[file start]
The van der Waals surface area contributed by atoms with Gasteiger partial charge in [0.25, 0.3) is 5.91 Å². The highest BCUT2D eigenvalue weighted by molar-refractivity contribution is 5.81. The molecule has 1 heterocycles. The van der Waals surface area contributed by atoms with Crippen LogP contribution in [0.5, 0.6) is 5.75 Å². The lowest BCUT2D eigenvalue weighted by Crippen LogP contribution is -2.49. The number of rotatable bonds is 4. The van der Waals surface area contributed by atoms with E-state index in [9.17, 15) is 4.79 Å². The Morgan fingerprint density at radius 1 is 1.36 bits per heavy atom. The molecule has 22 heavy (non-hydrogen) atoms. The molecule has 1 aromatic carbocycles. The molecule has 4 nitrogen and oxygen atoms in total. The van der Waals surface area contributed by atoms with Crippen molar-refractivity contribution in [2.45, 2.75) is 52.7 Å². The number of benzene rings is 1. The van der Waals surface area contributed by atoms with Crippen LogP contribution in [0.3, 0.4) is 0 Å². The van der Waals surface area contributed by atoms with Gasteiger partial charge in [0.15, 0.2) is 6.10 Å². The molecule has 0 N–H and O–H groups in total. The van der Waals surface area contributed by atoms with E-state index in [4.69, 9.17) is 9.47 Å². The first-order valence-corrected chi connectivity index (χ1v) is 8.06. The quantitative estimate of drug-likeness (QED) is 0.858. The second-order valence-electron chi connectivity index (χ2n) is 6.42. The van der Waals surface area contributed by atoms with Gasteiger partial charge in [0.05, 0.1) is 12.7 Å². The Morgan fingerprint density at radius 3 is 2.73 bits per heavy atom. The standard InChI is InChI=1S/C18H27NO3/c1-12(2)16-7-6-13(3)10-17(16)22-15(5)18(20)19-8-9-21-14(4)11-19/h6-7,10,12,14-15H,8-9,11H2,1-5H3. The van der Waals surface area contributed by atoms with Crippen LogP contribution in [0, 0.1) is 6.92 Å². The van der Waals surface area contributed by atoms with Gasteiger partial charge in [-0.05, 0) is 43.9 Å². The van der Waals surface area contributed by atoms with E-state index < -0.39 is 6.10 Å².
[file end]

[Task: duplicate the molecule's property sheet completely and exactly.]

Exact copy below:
The van der Waals surface area contributed by atoms with Gasteiger partial charge in [0.25, 0.3) is 5.91 Å². The highest BCUT2D eigenvalue weighted by molar-refractivity contribution is 5.81. The molecule has 1 heterocycles. The van der Waals surface area contributed by atoms with Crippen LogP contribution in [0.5, 0.6) is 5.75 Å². The lowest BCUT2D eigenvalue weighted by Crippen LogP contribution is -2.49. The number of rotatable bonds is 4. The van der Waals surface area contributed by atoms with E-state index in [9.17, 15) is 4.79 Å². The Morgan fingerprint density at radius 1 is 1.36 bits per heavy atom. The molecule has 22 heavy (non-hydrogen) atoms. The molecule has 1 aromatic carbocycles. The molecule has 4 nitrogen and oxygen atoms in total. The van der Waals surface area contributed by atoms with Crippen molar-refractivity contribution in [2.45, 2.75) is 52.7 Å². The number of benzene rings is 1. The van der Waals surface area contributed by atoms with Crippen LogP contribution in [0.3, 0.4) is 0 Å². The van der Waals surface area contributed by atoms with Gasteiger partial charge in [0.15, 0.2) is 6.10 Å². The molecule has 0 N–H and O–H groups in total. The van der Waals surface area contributed by atoms with E-state index in [4.69, 9.17) is 9.47 Å². The first-order valence-corrected chi connectivity index (χ1v) is 8.06. The quantitative estimate of drug-likeness (QED) is 0.858. The second-order valence-electron chi connectivity index (χ2n) is 6.42. The van der Waals surface area contributed by atoms with Gasteiger partial charge in [0.05, 0.1) is 12.7 Å². The Morgan fingerprint density at radius 3 is 2.73 bits per heavy atom. The standard InChI is InChI=1S/C18H27NO3/c1-12(2)16-7-6-13(3)10-17(16)22-15(5)18(20)19-8-9-21-14(4)11-19/h6-7,10,12,14-15H,8-9,11H2,1-5H3. The van der Waals surface area contributed by atoms with Crippen LogP contribution in [0, 0.1) is 6.92 Å². The van der Waals surface area contributed by atoms with Gasteiger partial charge in [-0.05, 0) is 43.9 Å². The van der Waals surface area contributed by atoms with E-state index < -0.39 is 6.10 Å².